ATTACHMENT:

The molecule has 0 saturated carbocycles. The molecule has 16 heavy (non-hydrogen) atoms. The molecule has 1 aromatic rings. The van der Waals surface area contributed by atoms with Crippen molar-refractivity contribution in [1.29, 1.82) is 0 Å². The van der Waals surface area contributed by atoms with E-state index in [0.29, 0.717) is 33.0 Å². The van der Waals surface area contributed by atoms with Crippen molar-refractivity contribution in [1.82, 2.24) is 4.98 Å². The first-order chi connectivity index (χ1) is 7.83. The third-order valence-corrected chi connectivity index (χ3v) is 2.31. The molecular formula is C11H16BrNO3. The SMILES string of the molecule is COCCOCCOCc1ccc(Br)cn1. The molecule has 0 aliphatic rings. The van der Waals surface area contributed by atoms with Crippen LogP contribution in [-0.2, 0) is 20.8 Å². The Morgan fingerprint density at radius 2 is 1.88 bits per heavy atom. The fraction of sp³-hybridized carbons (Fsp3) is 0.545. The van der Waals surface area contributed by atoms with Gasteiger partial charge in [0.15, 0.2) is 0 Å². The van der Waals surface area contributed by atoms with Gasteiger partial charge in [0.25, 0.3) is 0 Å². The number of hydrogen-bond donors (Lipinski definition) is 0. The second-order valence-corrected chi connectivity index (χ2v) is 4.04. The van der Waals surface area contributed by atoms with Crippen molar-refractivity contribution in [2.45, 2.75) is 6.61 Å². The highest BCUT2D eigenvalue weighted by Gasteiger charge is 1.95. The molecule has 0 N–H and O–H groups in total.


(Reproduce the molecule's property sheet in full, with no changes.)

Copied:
The molecule has 0 saturated carbocycles. The molecule has 16 heavy (non-hydrogen) atoms. The molecule has 1 aromatic rings. The van der Waals surface area contributed by atoms with Crippen molar-refractivity contribution in [1.29, 1.82) is 0 Å². The van der Waals surface area contributed by atoms with E-state index in [0.29, 0.717) is 33.0 Å². The van der Waals surface area contributed by atoms with Crippen molar-refractivity contribution in [1.82, 2.24) is 4.98 Å². The first-order chi connectivity index (χ1) is 7.83. The third-order valence-corrected chi connectivity index (χ3v) is 2.31. The molecular formula is C11H16BrNO3. The SMILES string of the molecule is COCCOCCOCc1ccc(Br)cn1. The molecule has 0 aliphatic rings. The van der Waals surface area contributed by atoms with Crippen LogP contribution in [-0.2, 0) is 20.8 Å². The Morgan fingerprint density at radius 2 is 1.88 bits per heavy atom. The fraction of sp³-hybridized carbons (Fsp3) is 0.545. The van der Waals surface area contributed by atoms with Gasteiger partial charge in [0.15, 0.2) is 0 Å². The van der Waals surface area contributed by atoms with Gasteiger partial charge in [0.25, 0.3) is 0 Å². The number of hydrogen-bond donors (Lipinski definition) is 0. The second-order valence-corrected chi connectivity index (χ2v) is 4.04. The van der Waals surface area contributed by atoms with Crippen molar-refractivity contribution in [2.45, 2.75) is 6.61 Å². The highest BCUT2D eigenvalue weighted by Gasteiger charge is 1.95. The molecule has 0 N–H and O–H groups in total.